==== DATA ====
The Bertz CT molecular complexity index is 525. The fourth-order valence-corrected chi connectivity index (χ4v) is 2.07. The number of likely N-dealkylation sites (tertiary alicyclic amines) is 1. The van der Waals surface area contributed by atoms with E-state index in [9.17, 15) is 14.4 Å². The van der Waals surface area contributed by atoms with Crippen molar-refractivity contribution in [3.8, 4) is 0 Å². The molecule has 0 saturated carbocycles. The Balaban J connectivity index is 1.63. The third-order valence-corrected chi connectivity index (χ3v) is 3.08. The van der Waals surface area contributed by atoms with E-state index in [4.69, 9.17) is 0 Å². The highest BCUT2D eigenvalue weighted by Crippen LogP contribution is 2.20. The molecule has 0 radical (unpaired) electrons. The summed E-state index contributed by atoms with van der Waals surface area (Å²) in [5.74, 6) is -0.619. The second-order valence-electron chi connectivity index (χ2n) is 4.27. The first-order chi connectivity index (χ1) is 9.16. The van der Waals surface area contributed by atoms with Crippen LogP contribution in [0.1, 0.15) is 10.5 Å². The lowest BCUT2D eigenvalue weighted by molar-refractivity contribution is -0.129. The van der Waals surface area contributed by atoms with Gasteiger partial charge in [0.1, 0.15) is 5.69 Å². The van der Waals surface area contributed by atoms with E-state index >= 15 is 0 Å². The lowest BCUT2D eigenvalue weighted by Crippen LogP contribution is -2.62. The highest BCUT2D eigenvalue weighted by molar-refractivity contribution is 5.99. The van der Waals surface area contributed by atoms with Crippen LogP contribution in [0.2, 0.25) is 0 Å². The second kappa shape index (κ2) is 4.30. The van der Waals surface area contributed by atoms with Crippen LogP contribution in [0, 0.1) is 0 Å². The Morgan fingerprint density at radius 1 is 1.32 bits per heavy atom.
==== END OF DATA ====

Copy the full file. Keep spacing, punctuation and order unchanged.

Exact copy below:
The Bertz CT molecular complexity index is 525. The fourth-order valence-corrected chi connectivity index (χ4v) is 2.07. The number of likely N-dealkylation sites (tertiary alicyclic amines) is 1. The van der Waals surface area contributed by atoms with E-state index in [9.17, 15) is 14.4 Å². The van der Waals surface area contributed by atoms with Crippen molar-refractivity contribution in [3.8, 4) is 0 Å². The molecule has 0 saturated carbocycles. The Balaban J connectivity index is 1.63. The third-order valence-corrected chi connectivity index (χ3v) is 3.08. The van der Waals surface area contributed by atoms with E-state index in [4.69, 9.17) is 0 Å². The highest BCUT2D eigenvalue weighted by Crippen LogP contribution is 2.20. The molecule has 0 radical (unpaired) electrons. The summed E-state index contributed by atoms with van der Waals surface area (Å²) in [5.74, 6) is -0.619. The second-order valence-electron chi connectivity index (χ2n) is 4.27. The first-order chi connectivity index (χ1) is 9.16. The van der Waals surface area contributed by atoms with Crippen LogP contribution in [0.1, 0.15) is 10.5 Å². The lowest BCUT2D eigenvalue weighted by molar-refractivity contribution is -0.129. The van der Waals surface area contributed by atoms with Gasteiger partial charge in [0.1, 0.15) is 5.69 Å². The van der Waals surface area contributed by atoms with E-state index >= 15 is 0 Å². The lowest BCUT2D eigenvalue weighted by Crippen LogP contribution is -2.62. The highest BCUT2D eigenvalue weighted by molar-refractivity contribution is 5.99. The van der Waals surface area contributed by atoms with Crippen LogP contribution in [0.2, 0.25) is 0 Å². The second kappa shape index (κ2) is 4.30. The van der Waals surface area contributed by atoms with Crippen LogP contribution in [0, 0.1) is 0 Å². The Morgan fingerprint density at radius 1 is 1.32 bits per heavy atom.